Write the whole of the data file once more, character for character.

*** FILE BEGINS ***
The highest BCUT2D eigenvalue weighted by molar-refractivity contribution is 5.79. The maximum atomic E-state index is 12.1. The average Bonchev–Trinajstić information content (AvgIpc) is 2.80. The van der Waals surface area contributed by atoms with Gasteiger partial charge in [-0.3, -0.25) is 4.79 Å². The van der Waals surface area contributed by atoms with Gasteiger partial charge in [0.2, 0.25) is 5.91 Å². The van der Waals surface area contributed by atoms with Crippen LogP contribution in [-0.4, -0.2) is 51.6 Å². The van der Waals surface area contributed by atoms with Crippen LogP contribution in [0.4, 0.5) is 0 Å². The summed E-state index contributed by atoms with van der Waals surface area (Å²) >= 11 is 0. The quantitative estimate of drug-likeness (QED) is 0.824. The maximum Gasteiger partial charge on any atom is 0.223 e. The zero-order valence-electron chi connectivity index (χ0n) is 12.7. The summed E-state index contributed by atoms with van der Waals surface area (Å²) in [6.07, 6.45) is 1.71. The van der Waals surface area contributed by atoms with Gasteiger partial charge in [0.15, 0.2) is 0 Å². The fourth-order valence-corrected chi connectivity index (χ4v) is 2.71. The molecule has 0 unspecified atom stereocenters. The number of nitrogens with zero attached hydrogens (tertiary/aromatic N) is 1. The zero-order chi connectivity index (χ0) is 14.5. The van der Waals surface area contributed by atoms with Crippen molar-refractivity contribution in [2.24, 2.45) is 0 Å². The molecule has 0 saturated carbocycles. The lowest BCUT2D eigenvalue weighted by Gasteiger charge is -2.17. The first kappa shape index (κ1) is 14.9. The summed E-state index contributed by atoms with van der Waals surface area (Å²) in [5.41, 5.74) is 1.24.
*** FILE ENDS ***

The highest BCUT2D eigenvalue weighted by molar-refractivity contribution is 5.79. The maximum atomic E-state index is 12.1. The average Bonchev–Trinajstić information content (AvgIpc) is 2.80. The van der Waals surface area contributed by atoms with Gasteiger partial charge in [-0.3, -0.25) is 4.79 Å². The van der Waals surface area contributed by atoms with Gasteiger partial charge in [0.2, 0.25) is 5.91 Å². The van der Waals surface area contributed by atoms with Crippen LogP contribution in [-0.4, -0.2) is 51.6 Å². The van der Waals surface area contributed by atoms with Crippen LogP contribution in [0.4, 0.5) is 0 Å². The summed E-state index contributed by atoms with van der Waals surface area (Å²) >= 11 is 0. The quantitative estimate of drug-likeness (QED) is 0.824. The maximum Gasteiger partial charge on any atom is 0.223 e. The zero-order valence-electron chi connectivity index (χ0n) is 12.7. The summed E-state index contributed by atoms with van der Waals surface area (Å²) in [6.07, 6.45) is 1.71. The van der Waals surface area contributed by atoms with Gasteiger partial charge in [0.15, 0.2) is 0 Å². The fourth-order valence-corrected chi connectivity index (χ4v) is 2.71. The molecule has 0 unspecified atom stereocenters. The number of nitrogens with zero attached hydrogens (tertiary/aromatic N) is 1. The zero-order chi connectivity index (χ0) is 14.5. The van der Waals surface area contributed by atoms with Crippen molar-refractivity contribution in [2.24, 2.45) is 0 Å². The molecule has 0 saturated carbocycles. The lowest BCUT2D eigenvalue weighted by Gasteiger charge is -2.17. The first kappa shape index (κ1) is 14.9. The summed E-state index contributed by atoms with van der Waals surface area (Å²) in [5.41, 5.74) is 1.24.